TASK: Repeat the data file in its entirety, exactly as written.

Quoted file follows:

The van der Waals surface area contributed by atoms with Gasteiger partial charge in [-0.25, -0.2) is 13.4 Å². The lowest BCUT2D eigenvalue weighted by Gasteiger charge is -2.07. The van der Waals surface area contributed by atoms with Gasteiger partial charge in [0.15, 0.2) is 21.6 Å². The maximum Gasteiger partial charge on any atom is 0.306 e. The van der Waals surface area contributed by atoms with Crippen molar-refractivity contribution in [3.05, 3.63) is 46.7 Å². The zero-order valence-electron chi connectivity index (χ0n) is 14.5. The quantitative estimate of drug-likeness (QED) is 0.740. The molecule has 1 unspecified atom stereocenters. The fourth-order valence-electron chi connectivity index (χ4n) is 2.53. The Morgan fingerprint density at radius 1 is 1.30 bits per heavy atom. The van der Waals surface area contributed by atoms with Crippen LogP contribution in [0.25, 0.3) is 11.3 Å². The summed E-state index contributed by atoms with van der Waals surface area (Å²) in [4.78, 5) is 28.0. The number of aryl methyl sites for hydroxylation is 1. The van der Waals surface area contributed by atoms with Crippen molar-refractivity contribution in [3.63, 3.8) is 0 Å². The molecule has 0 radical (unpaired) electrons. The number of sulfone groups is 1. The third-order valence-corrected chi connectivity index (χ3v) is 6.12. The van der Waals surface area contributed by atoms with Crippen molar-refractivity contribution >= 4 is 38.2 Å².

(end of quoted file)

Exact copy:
The van der Waals surface area contributed by atoms with Gasteiger partial charge in [-0.25, -0.2) is 13.4 Å². The lowest BCUT2D eigenvalue weighted by Gasteiger charge is -2.07. The van der Waals surface area contributed by atoms with Gasteiger partial charge in [0.15, 0.2) is 21.6 Å². The maximum Gasteiger partial charge on any atom is 0.306 e. The van der Waals surface area contributed by atoms with Crippen molar-refractivity contribution in [3.05, 3.63) is 46.7 Å². The zero-order valence-electron chi connectivity index (χ0n) is 14.5. The quantitative estimate of drug-likeness (QED) is 0.740. The molecule has 1 unspecified atom stereocenters. The fourth-order valence-electron chi connectivity index (χ4n) is 2.53. The Morgan fingerprint density at radius 1 is 1.30 bits per heavy atom. The van der Waals surface area contributed by atoms with Crippen LogP contribution in [0.25, 0.3) is 11.3 Å². The summed E-state index contributed by atoms with van der Waals surface area (Å²) in [4.78, 5) is 28.0. The number of aryl methyl sites for hydroxylation is 1. The van der Waals surface area contributed by atoms with Crippen molar-refractivity contribution in [3.63, 3.8) is 0 Å². The molecule has 0 radical (unpaired) electrons. The number of sulfone groups is 1. The third-order valence-corrected chi connectivity index (χ3v) is 6.12. The van der Waals surface area contributed by atoms with Crippen molar-refractivity contribution >= 4 is 38.2 Å².